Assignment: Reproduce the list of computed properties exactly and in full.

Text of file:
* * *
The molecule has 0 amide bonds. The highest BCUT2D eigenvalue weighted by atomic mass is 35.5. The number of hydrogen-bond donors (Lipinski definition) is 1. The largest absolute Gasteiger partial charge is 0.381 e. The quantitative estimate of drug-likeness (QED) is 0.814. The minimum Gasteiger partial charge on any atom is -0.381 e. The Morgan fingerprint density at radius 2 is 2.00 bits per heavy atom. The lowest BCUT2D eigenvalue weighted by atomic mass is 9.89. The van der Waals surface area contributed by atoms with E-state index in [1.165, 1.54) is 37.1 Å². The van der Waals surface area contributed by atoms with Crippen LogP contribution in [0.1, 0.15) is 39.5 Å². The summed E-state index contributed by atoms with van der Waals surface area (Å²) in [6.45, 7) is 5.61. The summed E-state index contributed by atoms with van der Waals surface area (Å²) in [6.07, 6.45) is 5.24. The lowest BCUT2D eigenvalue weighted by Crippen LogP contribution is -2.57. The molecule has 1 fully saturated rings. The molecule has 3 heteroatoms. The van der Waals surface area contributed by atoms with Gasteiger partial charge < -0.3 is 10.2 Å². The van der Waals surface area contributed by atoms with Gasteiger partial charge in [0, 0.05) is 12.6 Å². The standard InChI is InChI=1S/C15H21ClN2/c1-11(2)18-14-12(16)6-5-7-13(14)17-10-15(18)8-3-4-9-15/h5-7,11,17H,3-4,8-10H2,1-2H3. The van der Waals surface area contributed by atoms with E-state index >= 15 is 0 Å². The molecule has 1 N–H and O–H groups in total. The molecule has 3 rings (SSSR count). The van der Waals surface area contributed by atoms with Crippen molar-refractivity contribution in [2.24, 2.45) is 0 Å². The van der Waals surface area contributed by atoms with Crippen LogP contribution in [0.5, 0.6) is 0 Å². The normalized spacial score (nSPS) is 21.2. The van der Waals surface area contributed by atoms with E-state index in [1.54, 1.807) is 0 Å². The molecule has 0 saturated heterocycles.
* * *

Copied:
The molecule has 0 amide bonds. The highest BCUT2D eigenvalue weighted by atomic mass is 35.5. The number of hydrogen-bond donors (Lipinski definition) is 1. The largest absolute Gasteiger partial charge is 0.381 e. The quantitative estimate of drug-likeness (QED) is 0.814. The minimum Gasteiger partial charge on any atom is -0.381 e. The Morgan fingerprint density at radius 2 is 2.00 bits per heavy atom. The lowest BCUT2D eigenvalue weighted by atomic mass is 9.89. The van der Waals surface area contributed by atoms with E-state index in [1.165, 1.54) is 37.1 Å². The van der Waals surface area contributed by atoms with Crippen LogP contribution in [0.1, 0.15) is 39.5 Å². The summed E-state index contributed by atoms with van der Waals surface area (Å²) in [6.45, 7) is 5.61. The summed E-state index contributed by atoms with van der Waals surface area (Å²) in [6.07, 6.45) is 5.24. The lowest BCUT2D eigenvalue weighted by Crippen LogP contribution is -2.57. The molecule has 1 fully saturated rings. The molecule has 3 heteroatoms. The van der Waals surface area contributed by atoms with Gasteiger partial charge < -0.3 is 10.2 Å². The van der Waals surface area contributed by atoms with Gasteiger partial charge in [0, 0.05) is 12.6 Å². The standard InChI is InChI=1S/C15H21ClN2/c1-11(2)18-14-12(16)6-5-7-13(14)17-10-15(18)8-3-4-9-15/h5-7,11,17H,3-4,8-10H2,1-2H3. The van der Waals surface area contributed by atoms with E-state index >= 15 is 0 Å². The molecule has 1 N–H and O–H groups in total. The molecule has 3 rings (SSSR count). The van der Waals surface area contributed by atoms with Crippen molar-refractivity contribution in [2.24, 2.45) is 0 Å². The van der Waals surface area contributed by atoms with Crippen LogP contribution in [0.5, 0.6) is 0 Å². The normalized spacial score (nSPS) is 21.2. The van der Waals surface area contributed by atoms with E-state index in [1.54, 1.807) is 0 Å². The molecule has 0 saturated heterocycles.